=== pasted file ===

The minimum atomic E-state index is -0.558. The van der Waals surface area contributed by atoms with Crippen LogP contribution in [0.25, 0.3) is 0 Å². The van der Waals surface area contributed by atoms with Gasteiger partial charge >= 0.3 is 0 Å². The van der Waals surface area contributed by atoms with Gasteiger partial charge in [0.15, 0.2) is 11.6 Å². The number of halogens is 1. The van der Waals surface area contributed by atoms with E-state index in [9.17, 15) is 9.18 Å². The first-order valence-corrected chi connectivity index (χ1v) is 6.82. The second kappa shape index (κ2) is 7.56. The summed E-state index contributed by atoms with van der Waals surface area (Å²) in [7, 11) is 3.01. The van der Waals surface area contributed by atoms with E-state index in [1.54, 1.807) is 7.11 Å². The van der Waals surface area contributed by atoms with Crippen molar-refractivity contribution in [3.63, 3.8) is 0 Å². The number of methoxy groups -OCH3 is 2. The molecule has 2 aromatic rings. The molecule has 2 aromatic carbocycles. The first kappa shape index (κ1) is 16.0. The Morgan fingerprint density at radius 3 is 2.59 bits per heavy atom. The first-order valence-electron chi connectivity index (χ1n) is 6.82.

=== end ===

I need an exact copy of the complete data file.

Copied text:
The minimum atomic E-state index is -0.558. The van der Waals surface area contributed by atoms with Crippen LogP contribution in [0.25, 0.3) is 0 Å². The van der Waals surface area contributed by atoms with Gasteiger partial charge >= 0.3 is 0 Å². The van der Waals surface area contributed by atoms with Gasteiger partial charge in [0.15, 0.2) is 11.6 Å². The number of halogens is 1. The van der Waals surface area contributed by atoms with E-state index in [9.17, 15) is 9.18 Å². The first-order valence-corrected chi connectivity index (χ1v) is 6.82. The second kappa shape index (κ2) is 7.56. The summed E-state index contributed by atoms with van der Waals surface area (Å²) in [7, 11) is 3.01. The van der Waals surface area contributed by atoms with E-state index in [1.54, 1.807) is 7.11 Å². The van der Waals surface area contributed by atoms with Crippen molar-refractivity contribution in [3.63, 3.8) is 0 Å². The number of methoxy groups -OCH3 is 2. The molecule has 2 aromatic rings. The molecule has 2 aromatic carbocycles. The first kappa shape index (κ1) is 16.0. The Morgan fingerprint density at radius 3 is 2.59 bits per heavy atom. The first-order valence-electron chi connectivity index (χ1n) is 6.82.